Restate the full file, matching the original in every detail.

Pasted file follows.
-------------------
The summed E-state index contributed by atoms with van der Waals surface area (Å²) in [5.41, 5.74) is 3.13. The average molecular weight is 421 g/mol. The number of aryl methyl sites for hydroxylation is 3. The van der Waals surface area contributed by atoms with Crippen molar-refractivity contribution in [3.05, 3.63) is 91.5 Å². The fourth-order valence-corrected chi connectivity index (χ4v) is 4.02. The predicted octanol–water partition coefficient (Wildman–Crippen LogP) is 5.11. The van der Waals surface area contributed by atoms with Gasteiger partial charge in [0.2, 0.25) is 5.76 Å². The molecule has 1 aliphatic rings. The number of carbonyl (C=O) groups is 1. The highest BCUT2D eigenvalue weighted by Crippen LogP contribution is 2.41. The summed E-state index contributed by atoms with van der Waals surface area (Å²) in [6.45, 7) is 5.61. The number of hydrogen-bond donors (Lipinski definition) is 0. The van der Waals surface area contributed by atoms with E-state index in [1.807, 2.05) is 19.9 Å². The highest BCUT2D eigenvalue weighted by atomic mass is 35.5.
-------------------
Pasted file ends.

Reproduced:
The summed E-state index contributed by atoms with van der Waals surface area (Å²) in [5.41, 5.74) is 3.13. The average molecular weight is 421 g/mol. The number of aryl methyl sites for hydroxylation is 3. The van der Waals surface area contributed by atoms with Crippen molar-refractivity contribution in [3.05, 3.63) is 91.5 Å². The fourth-order valence-corrected chi connectivity index (χ4v) is 4.02. The predicted octanol–water partition coefficient (Wildman–Crippen LogP) is 5.11. The van der Waals surface area contributed by atoms with Gasteiger partial charge in [0.2, 0.25) is 5.76 Å². The molecule has 1 aliphatic rings. The number of carbonyl (C=O) groups is 1. The highest BCUT2D eigenvalue weighted by Crippen LogP contribution is 2.41. The summed E-state index contributed by atoms with van der Waals surface area (Å²) in [6.45, 7) is 5.61. The number of hydrogen-bond donors (Lipinski definition) is 0. The van der Waals surface area contributed by atoms with E-state index in [1.807, 2.05) is 19.9 Å². The highest BCUT2D eigenvalue weighted by atomic mass is 35.5.